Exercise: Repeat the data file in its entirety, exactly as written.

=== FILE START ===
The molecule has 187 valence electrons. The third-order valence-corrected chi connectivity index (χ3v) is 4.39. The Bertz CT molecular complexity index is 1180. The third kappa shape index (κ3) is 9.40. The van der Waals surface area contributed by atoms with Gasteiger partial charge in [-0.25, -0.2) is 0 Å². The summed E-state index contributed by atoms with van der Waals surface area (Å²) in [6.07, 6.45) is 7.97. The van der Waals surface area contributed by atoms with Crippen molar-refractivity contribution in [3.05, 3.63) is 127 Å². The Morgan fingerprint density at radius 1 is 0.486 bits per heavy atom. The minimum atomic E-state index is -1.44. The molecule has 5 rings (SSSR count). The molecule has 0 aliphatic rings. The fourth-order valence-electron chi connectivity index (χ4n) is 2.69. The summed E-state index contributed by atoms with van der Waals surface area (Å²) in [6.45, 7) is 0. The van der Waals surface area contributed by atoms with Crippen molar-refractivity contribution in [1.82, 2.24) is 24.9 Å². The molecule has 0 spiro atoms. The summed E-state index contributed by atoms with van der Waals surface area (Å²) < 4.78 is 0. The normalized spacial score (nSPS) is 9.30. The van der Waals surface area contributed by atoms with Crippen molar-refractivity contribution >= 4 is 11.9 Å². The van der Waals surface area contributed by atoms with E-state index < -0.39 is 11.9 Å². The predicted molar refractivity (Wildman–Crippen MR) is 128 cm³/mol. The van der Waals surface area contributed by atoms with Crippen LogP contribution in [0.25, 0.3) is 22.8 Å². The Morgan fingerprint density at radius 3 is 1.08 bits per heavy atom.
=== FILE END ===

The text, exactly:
The molecule has 187 valence electrons. The third-order valence-corrected chi connectivity index (χ3v) is 4.39. The Bertz CT molecular complexity index is 1180. The third kappa shape index (κ3) is 9.40. The van der Waals surface area contributed by atoms with Gasteiger partial charge in [-0.25, -0.2) is 0 Å². The summed E-state index contributed by atoms with van der Waals surface area (Å²) in [6.07, 6.45) is 7.97. The van der Waals surface area contributed by atoms with Crippen molar-refractivity contribution in [3.05, 3.63) is 127 Å². The Morgan fingerprint density at radius 1 is 0.486 bits per heavy atom. The minimum atomic E-state index is -1.44. The molecule has 5 rings (SSSR count). The molecule has 0 aliphatic rings. The fourth-order valence-electron chi connectivity index (χ4n) is 2.69. The summed E-state index contributed by atoms with van der Waals surface area (Å²) in [6.45, 7) is 0. The van der Waals surface area contributed by atoms with Crippen molar-refractivity contribution in [1.82, 2.24) is 24.9 Å². The molecule has 0 spiro atoms. The summed E-state index contributed by atoms with van der Waals surface area (Å²) < 4.78 is 0. The normalized spacial score (nSPS) is 9.30. The van der Waals surface area contributed by atoms with Crippen molar-refractivity contribution >= 4 is 11.9 Å². The van der Waals surface area contributed by atoms with E-state index < -0.39 is 11.9 Å². The predicted molar refractivity (Wildman–Crippen MR) is 128 cm³/mol. The van der Waals surface area contributed by atoms with Crippen LogP contribution in [0.25, 0.3) is 22.8 Å². The Morgan fingerprint density at radius 3 is 1.08 bits per heavy atom.